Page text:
Review of “When Kiran Met Karen”

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While small-budget films are fortunate if they can generate

pre-release buzz, doing so can also inflate audience expectations. By the time

last week’s premiere of director Manan Katohora’s When Kiran Met Karen rolled around, anyone familiar with the

project had been hearing about it for a good 19 months. But even after accounting

for what a set-up that kind of hype presents, the movie is ultimately disappointing.

The basic premise is sound. Kiran Lohar (Chriselle Almeida)

— or K. Lo, according to the tabloids — is a rising Bollywood star who’s in New

York for the premiere of her latest blockbuster, A Himalayan Love Story, produced by her mega-rich music mogul

fiancé, Dev Ghosh (Samrat Chakrabarti). Karen Sorens (Kelli Holsopple) is a fledgling

reporter for Reel Women magazine who wants

an exclusive interview with Kiran.

Warning: Spoilers

The eponymous meeting between the two takes place after

Kiran flees a press conference for her new film in a diva-like huff once the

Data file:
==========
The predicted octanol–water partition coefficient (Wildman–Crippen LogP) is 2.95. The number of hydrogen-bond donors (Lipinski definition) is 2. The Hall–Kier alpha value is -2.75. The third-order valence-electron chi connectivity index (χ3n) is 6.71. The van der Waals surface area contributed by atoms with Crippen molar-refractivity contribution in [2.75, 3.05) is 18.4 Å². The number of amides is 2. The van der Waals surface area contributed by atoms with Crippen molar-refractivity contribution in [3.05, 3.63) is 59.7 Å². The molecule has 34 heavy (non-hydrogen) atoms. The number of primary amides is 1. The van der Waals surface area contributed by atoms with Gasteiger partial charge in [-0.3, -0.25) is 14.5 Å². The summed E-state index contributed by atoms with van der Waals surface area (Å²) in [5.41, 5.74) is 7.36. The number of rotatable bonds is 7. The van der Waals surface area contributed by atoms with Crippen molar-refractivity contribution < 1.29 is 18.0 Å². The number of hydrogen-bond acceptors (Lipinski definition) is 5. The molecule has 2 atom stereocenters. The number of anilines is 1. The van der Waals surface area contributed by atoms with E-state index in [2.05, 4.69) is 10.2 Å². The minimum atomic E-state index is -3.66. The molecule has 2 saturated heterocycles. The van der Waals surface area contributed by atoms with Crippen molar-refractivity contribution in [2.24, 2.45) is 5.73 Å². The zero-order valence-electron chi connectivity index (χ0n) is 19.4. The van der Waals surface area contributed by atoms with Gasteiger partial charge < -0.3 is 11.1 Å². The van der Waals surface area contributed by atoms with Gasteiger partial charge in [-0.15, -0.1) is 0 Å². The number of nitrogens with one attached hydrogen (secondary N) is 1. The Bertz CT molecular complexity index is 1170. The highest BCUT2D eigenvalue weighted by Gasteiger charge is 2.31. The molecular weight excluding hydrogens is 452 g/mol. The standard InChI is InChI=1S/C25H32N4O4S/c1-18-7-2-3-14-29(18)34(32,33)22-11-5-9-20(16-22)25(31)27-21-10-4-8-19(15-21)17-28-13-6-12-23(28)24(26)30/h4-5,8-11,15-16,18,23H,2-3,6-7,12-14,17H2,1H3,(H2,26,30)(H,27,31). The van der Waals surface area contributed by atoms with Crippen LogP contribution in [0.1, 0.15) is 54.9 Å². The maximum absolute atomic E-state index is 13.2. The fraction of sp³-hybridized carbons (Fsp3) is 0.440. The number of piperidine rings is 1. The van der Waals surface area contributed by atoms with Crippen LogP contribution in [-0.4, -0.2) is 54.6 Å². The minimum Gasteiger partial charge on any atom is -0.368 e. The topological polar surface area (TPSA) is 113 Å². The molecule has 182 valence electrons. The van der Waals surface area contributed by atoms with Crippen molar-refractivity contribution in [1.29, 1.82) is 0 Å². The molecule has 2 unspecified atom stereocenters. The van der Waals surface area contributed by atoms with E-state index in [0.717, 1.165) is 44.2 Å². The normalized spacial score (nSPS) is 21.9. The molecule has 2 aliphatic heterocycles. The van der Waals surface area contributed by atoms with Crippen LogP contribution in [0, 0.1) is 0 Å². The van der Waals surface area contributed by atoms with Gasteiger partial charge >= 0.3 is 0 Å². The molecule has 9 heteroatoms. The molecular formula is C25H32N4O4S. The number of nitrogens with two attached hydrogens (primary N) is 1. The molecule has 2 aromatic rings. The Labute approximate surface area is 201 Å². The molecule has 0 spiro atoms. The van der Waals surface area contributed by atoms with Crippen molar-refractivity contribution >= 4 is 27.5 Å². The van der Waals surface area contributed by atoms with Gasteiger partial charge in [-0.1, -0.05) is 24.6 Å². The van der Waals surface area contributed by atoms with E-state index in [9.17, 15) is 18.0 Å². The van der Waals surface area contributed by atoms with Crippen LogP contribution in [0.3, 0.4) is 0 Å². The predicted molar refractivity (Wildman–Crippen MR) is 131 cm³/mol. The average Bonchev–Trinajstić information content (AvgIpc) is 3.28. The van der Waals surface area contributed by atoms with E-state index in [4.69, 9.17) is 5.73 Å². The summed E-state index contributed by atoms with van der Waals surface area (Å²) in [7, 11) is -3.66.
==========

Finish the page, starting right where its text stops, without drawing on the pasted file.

line of questioning takes a turn for the personal. Karen pounces on the same

cab Kiran has just hailed, seizing the opportunity for a private audience with

the starlet.

Left to right: Kelli Holsopple, Samrat Chakrabarti, Chriselle Almeida

At first, Kiran — who rolls her eyes throughout the first

half of the film — has no interest in talking to her fellow rider. But Karen,

who is white, catches Kiran’s attention by demonstrating that she speaks Hindi,

even if she has a tendency to bungle the pronunciation. It’s a successful ploy,

and soon Kiran is actually engaged enough to point out Karen’s culturally insensitive

failure to distinguish between Hindu and Hindi.

Kiran goes home and tells Dev about the obnoxious

Hindi-butchering American journalist who wants to interview her, and he

eventually convinces her to go through with it. But while one might expect the

women to hurtle toward an inevitable affair, a good 90 minutes of film rolls

before a romantic encounter of any sort unfolds between them.

The primarily female audience at the world-premiere

screening in Philadelphia on July 12 seemed positively squirmy during the

film’s first love scene — a lengthy one between Kiran and Dev, and perhaps not

what the queer-film festival goers turned out hoping to see.

The florid soundtrack also hampers the intended effect of this and other

scenes.

Kiran and Karen’s only love scene, at more than three

quarters of the way into the film, has its own distracting musical

accompaniment. Even if you’re able to get through the cheesiness that

overshadows the action, you will still have to contend with odd special effects

(blue clouds undulating over the house) and post-coital weeping (presented

without explanation, as if it’s an inevitable result of ladies hooking up).

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